"We thought for sure we'd find someone who could help him," says Tracy Seckler tells PEOPLE. "You just don't want to hear: 'There's nothing we can do.' "

When Charley Seckler was 3 years old, everyone seemed to notice his big, strong calves. “People always said, ‘Charley, you’re gonna be a soccer player,’ ” his mom, Tracy Seckler, tells PEOPLE.

But when Charley’s pediatrician said he might have muscular dystrophy, Tracy began to connect the dots. The concerned mother went online and saw videos of other kids who had her son’s same big calves, and they were all using their hands to push themselves off the floor – just like her son did. She knew instantly that Charley had Duchenne muscular dystrophy (DMD).

Duchenne is a rare, progressive, degenerative disease affecting about 1 in 3,500 boys, according to the Muscular Dystrophy Association (MDA). Children with the condition are born without the protein, dystrophin, which results in muscle degeneration. Eventually, they can’t walk, feed themselves or breathe on their own. One of the symptoms is enlarged calf muscles because the muscle tissue is abnormal and may contain scar tissue, according to the MDA. Until recently, boys with DMD usually didn’t survive beyond their teen years. Life expectancy is increasing and survival into the early 30s is becoming more common.

Tracy and Charley Seckler
| Credit: Courtesy Tracy Seckler

At the time Charley was diagnosed, Tracy — who was pregnant with Charley’s sister, Maisy, and also mom to Charley’s 5-year-old brother, Sam — quit her job as a middle school teacher so she could take Charley to doctor appointments in Boston, New York and Washington, D.C.

“We thought for sure we’d find someone who could help him,” says Tracy, 47, of Alford, Massachusetts. “You just don’t want to hear: ‘There’s nothing we can do.’ ”

But all doctors could do was prescribe her son steroids. There was no treatment. There was no cure.

Tracy and her husband, radiologist Dr. Benjy Seckler, were determined to change that. Four months after Charley’s diagnosis, they created Charley’s Fund to try to save their son.

Charley Seckler
| Credit: Courtesy Tracy Seckler

They spoke to researchers, doctors and scientists and read research papers related to Duchenne. Their first fundraiser, a jewelry auction, raised $60,000. They now sell custom jewelry and ties and even temporary tattoos on their website. They also have a letter writing campaign, an annual scavenger hunt in Central Park and they receive donations from kids’ lemonade stands.

Over the years, they have directed more than $40 million towards Duchenne research. They even rallied families of kids with Duchenne and co-founded a biotech company that is developing three new drugs.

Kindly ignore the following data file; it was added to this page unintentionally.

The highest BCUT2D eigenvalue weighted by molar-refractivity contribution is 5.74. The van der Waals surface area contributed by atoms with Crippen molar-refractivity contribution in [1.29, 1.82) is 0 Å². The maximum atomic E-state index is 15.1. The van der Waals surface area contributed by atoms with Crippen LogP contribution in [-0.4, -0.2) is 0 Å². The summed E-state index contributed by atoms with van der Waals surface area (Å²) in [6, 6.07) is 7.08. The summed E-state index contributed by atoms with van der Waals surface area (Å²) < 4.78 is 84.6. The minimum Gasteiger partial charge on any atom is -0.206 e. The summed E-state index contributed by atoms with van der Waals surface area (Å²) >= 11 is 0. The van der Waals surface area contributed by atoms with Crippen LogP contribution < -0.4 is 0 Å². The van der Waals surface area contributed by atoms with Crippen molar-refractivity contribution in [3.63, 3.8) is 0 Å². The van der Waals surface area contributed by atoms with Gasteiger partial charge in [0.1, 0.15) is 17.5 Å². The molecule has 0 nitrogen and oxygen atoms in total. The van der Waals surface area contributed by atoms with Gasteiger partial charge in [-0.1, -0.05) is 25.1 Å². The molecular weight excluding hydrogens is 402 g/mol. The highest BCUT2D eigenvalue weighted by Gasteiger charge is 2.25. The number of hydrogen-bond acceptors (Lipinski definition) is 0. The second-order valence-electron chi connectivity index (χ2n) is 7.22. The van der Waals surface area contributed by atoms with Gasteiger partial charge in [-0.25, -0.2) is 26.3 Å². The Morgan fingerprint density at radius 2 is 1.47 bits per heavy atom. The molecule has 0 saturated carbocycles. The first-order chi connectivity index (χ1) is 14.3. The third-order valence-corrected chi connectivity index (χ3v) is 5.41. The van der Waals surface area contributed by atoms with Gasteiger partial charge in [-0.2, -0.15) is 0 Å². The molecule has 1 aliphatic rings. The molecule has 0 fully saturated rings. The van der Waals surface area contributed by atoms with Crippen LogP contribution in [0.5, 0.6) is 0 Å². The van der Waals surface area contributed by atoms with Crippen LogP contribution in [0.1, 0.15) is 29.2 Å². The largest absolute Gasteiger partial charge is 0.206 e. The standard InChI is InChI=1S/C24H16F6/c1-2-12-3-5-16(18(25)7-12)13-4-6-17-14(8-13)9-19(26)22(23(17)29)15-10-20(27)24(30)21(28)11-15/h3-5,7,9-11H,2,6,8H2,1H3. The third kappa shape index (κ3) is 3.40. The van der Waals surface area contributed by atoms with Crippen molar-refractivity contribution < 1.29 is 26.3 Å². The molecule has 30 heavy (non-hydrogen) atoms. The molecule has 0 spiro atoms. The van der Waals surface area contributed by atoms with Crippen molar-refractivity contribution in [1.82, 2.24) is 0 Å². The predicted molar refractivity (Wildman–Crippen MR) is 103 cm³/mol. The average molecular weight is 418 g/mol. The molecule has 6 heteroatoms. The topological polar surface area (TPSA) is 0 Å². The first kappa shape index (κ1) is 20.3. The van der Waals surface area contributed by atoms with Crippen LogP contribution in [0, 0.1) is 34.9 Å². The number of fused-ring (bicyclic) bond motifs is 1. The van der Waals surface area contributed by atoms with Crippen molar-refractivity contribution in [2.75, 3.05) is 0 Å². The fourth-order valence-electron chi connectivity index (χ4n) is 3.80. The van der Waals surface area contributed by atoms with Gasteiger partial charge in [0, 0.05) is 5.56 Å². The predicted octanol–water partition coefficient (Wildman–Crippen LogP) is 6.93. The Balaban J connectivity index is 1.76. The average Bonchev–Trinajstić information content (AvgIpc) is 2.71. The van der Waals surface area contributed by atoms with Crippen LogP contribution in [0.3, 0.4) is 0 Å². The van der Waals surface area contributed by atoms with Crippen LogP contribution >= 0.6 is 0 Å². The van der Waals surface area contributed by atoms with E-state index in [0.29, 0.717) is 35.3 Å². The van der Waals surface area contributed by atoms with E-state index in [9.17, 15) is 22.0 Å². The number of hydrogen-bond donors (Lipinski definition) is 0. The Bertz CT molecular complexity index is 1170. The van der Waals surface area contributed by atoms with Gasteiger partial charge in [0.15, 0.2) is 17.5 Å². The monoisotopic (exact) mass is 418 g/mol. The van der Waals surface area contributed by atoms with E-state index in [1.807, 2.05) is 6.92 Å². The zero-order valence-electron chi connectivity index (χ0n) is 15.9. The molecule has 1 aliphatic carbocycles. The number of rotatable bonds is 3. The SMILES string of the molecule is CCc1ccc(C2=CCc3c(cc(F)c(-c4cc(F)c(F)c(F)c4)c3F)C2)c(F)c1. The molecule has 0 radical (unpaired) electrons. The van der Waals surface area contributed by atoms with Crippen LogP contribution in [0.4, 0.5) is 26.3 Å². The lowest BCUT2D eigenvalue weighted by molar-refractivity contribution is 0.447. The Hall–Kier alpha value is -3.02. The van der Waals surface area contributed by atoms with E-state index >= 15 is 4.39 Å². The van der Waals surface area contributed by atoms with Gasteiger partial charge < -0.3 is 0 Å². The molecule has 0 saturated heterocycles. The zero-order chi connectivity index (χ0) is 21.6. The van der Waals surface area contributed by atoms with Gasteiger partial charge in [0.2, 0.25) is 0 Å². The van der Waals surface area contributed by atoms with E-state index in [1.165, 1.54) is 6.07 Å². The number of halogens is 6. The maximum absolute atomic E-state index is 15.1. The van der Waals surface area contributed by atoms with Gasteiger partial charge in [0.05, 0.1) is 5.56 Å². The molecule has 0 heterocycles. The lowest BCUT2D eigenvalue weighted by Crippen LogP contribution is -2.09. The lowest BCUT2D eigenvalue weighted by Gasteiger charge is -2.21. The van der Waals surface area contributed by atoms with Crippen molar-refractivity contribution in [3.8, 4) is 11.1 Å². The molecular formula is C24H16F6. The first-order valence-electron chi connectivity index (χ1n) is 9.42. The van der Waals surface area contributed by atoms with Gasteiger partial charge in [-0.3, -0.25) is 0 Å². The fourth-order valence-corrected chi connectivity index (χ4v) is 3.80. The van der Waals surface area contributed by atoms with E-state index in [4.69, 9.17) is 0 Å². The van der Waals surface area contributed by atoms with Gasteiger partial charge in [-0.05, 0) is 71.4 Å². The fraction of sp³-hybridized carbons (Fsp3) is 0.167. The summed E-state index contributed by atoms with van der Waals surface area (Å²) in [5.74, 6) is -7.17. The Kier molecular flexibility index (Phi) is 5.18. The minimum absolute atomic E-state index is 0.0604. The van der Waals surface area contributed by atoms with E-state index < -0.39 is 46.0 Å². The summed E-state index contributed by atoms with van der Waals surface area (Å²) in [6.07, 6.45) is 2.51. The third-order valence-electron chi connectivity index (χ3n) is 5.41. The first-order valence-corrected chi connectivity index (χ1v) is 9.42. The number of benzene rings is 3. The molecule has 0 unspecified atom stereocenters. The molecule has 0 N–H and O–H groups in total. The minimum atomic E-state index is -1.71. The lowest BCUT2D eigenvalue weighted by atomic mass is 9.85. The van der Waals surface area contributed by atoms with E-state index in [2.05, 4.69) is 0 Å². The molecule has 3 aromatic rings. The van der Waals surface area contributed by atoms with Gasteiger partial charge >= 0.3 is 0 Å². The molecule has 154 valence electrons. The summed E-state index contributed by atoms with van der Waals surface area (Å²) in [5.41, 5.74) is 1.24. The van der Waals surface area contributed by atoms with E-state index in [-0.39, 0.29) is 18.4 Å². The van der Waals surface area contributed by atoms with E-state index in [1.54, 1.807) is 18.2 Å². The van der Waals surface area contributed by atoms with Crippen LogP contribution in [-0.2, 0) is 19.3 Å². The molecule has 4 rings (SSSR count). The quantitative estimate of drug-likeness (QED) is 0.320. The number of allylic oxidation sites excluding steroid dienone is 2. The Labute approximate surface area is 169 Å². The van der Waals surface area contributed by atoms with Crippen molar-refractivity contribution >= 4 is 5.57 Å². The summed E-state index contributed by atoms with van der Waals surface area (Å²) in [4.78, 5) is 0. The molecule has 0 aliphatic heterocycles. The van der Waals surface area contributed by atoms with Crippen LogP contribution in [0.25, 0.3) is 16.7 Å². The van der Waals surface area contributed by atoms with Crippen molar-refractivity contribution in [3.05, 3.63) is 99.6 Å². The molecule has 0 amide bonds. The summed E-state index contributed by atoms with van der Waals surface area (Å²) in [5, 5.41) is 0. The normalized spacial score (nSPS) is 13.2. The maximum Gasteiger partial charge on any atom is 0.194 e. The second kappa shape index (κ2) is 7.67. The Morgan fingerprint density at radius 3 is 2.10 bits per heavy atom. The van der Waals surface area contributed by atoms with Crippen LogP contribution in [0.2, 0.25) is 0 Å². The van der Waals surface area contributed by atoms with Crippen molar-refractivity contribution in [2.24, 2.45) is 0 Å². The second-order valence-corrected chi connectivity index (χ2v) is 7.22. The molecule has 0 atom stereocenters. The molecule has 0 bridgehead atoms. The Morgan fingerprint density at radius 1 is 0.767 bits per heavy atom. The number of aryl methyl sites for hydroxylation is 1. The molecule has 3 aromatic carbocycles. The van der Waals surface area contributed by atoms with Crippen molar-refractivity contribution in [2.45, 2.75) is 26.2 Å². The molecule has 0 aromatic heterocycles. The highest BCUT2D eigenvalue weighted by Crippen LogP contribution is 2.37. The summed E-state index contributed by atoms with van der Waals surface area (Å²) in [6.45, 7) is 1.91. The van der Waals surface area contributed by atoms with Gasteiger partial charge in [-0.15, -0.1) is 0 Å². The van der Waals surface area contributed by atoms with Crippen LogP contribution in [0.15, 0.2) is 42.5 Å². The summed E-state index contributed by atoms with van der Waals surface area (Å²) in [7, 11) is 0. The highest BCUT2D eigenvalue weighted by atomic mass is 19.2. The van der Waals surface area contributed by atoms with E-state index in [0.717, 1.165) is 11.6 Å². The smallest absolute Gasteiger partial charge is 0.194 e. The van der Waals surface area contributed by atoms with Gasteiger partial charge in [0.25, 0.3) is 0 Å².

“She really got everybody riveted and to be one voice and to fight for our kids’ lives,” says Kristen Greco, 43 of Neptune, New Jersey, whose 9-year-old son, Luke, has Duchenne. “She was really a guiding force. Not just for myself, but the entire Duchenne community.”

Kristen Greco and her son, Luke
| Credit: Courtesy Kristen Greco

Tracy and her husband have given TED talks and petitioned, lobbied and testified in front of the FDA about new drugs.

“She’s quite a visionary,” says Duchenne expert Dr. Brenda Wong, Professor of Pediatrics and Neurology and Director, Comprehensive Neuromuscular Center/MDA Clinic at Cincinnati Children’s Hospital Medical Center. “They’ve come a long way. She is brilliant. She is really able to be very objective when it comes to analyzing problems and assessing the need.”

Last September, a new drug that produces the protein missing in Duchenne patients received FDA approved.

“They have really, really put the pressure on therapeutics for Duchennes,” says Dr. Louis Kunkel, Professor of Genetics and Pediatrics at Boston Children’s Hospital and Harvard Medical School, who discovered the protein that causes Duchennes in 1987. “It’s fantastic. It’s pushed the field forward.”

The FDA-approved drug is tailored to the most common form of Duchenne, and sadly, isn’t the kind Charley has. But, there are at least six drugs in human trials, Kunkel says, and more coming.

“It’s a devastating disorder,” Kunkel says. “But there is hope on the horizon.”

Charley, now 16, is far shorter than his siblings — he’s 4-foot-2 because the steroids he has taken for 13 years have stunted his growth. “He’s the size of a fourth grader,” says Tracy. “Waitresses give him a kiddie menu and a plastic cup with Mickey Mouse on it.”

The Seckler family
| Credit: Courtesy Tracy Seckler

Charley spent the summer working at a coffee shop. He has a map of the world in his room and loves to travel. He’s been everywhere from Tanzania to Paris. He loves sushi, Frank Sinatra and can’t stop staring at his new Daniel Wellington watch. A self-proclaimed foodie, he says reading restaurant reviews is his favorite activity.

Charley skied with his family until he was 8 and he had to stop. He can still walk, but they just bought him his first manual wheelchair this summer for when they’re in airports or big cities. Charley was participating in a clinical trial, but it was suspended. Tracy hopes it will restart soon.

“It’s literally heartbreaking to know that you have to keep waiting — especially when every day there is deterioration,” Tracy says. “It’s hard. But there’s no way I can give up now.”

She’s recently convinced a group of non-profits to fund a clinical trial and is currently planning a global research meeting in Paris.

“She’s always busy,” Charley says. “I’m proud of her. She’s always working.”

Because she wants to keep him alive.

“I want to push as hard as I can,” she says. “When we first started, I thought to myself, ‘If there could have been a treatment, there woulda been a treatment.’ But that’s not always true. Sometimes you need to ask questions until there are no more questions to ask.”